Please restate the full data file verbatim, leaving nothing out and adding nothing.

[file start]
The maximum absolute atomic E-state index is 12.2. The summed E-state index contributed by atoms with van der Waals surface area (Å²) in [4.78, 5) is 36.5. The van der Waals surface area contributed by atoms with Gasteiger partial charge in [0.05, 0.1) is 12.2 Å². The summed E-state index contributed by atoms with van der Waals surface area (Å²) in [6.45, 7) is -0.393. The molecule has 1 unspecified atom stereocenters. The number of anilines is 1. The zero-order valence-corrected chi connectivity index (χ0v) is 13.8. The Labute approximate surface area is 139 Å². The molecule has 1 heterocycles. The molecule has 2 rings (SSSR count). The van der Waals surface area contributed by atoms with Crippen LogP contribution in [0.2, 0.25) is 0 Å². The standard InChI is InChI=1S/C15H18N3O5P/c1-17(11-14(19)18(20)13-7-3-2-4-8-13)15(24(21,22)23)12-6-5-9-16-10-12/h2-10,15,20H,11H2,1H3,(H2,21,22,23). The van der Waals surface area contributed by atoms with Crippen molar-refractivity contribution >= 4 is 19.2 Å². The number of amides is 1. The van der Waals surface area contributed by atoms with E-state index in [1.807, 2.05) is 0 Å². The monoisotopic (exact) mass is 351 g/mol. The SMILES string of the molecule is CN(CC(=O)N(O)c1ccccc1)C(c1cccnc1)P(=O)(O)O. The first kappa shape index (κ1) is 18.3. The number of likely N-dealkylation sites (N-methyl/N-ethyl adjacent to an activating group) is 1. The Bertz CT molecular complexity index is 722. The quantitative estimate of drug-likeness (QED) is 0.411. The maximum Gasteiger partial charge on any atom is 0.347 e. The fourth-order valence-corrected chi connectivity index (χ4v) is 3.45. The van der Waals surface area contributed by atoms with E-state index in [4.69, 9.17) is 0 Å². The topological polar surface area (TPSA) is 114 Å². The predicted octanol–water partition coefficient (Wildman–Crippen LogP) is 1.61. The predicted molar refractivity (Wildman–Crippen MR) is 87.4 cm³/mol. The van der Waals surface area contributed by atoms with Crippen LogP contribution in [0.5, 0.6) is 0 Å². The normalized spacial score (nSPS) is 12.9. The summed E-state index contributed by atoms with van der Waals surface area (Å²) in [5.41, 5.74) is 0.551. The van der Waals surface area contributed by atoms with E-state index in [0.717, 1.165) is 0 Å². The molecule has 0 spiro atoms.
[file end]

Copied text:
The maximum absolute atomic E-state index is 12.2. The summed E-state index contributed by atoms with van der Waals surface area (Å²) in [4.78, 5) is 36.5. The van der Waals surface area contributed by atoms with Gasteiger partial charge in [0.05, 0.1) is 12.2 Å². The summed E-state index contributed by atoms with van der Waals surface area (Å²) in [6.45, 7) is -0.393. The molecule has 1 unspecified atom stereocenters. The number of anilines is 1. The zero-order valence-corrected chi connectivity index (χ0v) is 13.8. The Labute approximate surface area is 139 Å². The molecule has 1 heterocycles. The molecule has 2 rings (SSSR count). The van der Waals surface area contributed by atoms with Crippen LogP contribution in [0.2, 0.25) is 0 Å². The standard InChI is InChI=1S/C15H18N3O5P/c1-17(11-14(19)18(20)13-7-3-2-4-8-13)15(24(21,22)23)12-6-5-9-16-10-12/h2-10,15,20H,11H2,1H3,(H2,21,22,23). The van der Waals surface area contributed by atoms with Crippen molar-refractivity contribution >= 4 is 19.2 Å². The number of amides is 1. The van der Waals surface area contributed by atoms with E-state index in [1.807, 2.05) is 0 Å². The monoisotopic (exact) mass is 351 g/mol. The SMILES string of the molecule is CN(CC(=O)N(O)c1ccccc1)C(c1cccnc1)P(=O)(O)O. The first kappa shape index (κ1) is 18.3. The number of likely N-dealkylation sites (N-methyl/N-ethyl adjacent to an activating group) is 1. The Bertz CT molecular complexity index is 722. The quantitative estimate of drug-likeness (QED) is 0.411. The maximum Gasteiger partial charge on any atom is 0.347 e. The fourth-order valence-corrected chi connectivity index (χ4v) is 3.45. The van der Waals surface area contributed by atoms with E-state index in [4.69, 9.17) is 0 Å². The topological polar surface area (TPSA) is 114 Å². The predicted octanol–water partition coefficient (Wildman–Crippen LogP) is 1.61. The predicted molar refractivity (Wildman–Crippen MR) is 87.4 cm³/mol. The van der Waals surface area contributed by atoms with Crippen LogP contribution in [0.5, 0.6) is 0 Å². The normalized spacial score (nSPS) is 12.9. The summed E-state index contributed by atoms with van der Waals surface area (Å²) in [5.41, 5.74) is 0.551. The van der Waals surface area contributed by atoms with E-state index in [0.717, 1.165) is 0 Å². The molecule has 0 spiro atoms.